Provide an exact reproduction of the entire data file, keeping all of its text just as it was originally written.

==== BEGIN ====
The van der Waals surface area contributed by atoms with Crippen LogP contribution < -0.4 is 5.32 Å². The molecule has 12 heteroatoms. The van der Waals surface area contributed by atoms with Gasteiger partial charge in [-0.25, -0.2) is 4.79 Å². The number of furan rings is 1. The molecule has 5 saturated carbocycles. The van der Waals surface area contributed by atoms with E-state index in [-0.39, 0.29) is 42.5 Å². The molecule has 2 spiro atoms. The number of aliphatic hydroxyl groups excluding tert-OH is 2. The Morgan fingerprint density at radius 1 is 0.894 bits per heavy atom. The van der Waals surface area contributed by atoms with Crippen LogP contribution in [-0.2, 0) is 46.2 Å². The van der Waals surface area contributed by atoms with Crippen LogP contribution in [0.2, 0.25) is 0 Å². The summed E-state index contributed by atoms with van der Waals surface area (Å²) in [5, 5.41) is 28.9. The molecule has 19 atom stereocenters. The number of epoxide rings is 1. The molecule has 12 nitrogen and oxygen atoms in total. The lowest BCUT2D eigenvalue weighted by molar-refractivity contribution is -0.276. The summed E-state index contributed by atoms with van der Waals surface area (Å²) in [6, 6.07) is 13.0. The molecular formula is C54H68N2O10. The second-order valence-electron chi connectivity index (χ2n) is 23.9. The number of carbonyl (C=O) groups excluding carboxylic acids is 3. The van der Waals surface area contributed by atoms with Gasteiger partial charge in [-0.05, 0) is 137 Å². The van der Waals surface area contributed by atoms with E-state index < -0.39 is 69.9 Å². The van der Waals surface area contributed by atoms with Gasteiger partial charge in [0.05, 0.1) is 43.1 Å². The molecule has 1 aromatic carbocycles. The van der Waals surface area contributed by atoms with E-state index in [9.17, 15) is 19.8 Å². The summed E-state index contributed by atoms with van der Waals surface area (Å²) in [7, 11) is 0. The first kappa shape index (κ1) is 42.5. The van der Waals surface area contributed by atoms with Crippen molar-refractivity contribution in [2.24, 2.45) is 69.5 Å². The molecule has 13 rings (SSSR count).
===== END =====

The van der Waals surface area contributed by atoms with Crippen LogP contribution < -0.4 is 5.32 Å². The molecule has 12 heteroatoms. The van der Waals surface area contributed by atoms with Gasteiger partial charge in [-0.25, -0.2) is 4.79 Å². The number of furan rings is 1. The molecule has 5 saturated carbocycles. The van der Waals surface area contributed by atoms with E-state index in [-0.39, 0.29) is 42.5 Å². The molecule has 2 spiro atoms. The number of aliphatic hydroxyl groups excluding tert-OH is 2. The Morgan fingerprint density at radius 1 is 0.894 bits per heavy atom. The van der Waals surface area contributed by atoms with Crippen LogP contribution in [-0.2, 0) is 46.2 Å². The van der Waals surface area contributed by atoms with Crippen LogP contribution in [0.2, 0.25) is 0 Å². The summed E-state index contributed by atoms with van der Waals surface area (Å²) in [5, 5.41) is 28.9. The molecule has 19 atom stereocenters. The number of epoxide rings is 1. The molecule has 12 nitrogen and oxygen atoms in total. The lowest BCUT2D eigenvalue weighted by molar-refractivity contribution is -0.276. The summed E-state index contributed by atoms with van der Waals surface area (Å²) in [6, 6.07) is 13.0. The molecular formula is C54H68N2O10. The second-order valence-electron chi connectivity index (χ2n) is 23.9. The number of carbonyl (C=O) groups excluding carboxylic acids is 3. The van der Waals surface area contributed by atoms with Gasteiger partial charge in [-0.05, 0) is 137 Å². The van der Waals surface area contributed by atoms with E-state index < -0.39 is 69.9 Å². The van der Waals surface area contributed by atoms with Gasteiger partial charge in [0.05, 0.1) is 43.1 Å². The molecule has 1 aromatic carbocycles. The van der Waals surface area contributed by atoms with E-state index in [9.17, 15) is 19.8 Å². The summed E-state index contributed by atoms with van der Waals surface area (Å²) in [7, 11) is 0. The first kappa shape index (κ1) is 42.5. The van der Waals surface area contributed by atoms with Crippen molar-refractivity contribution in [2.24, 2.45) is 69.5 Å². The molecule has 13 rings (SSSR count).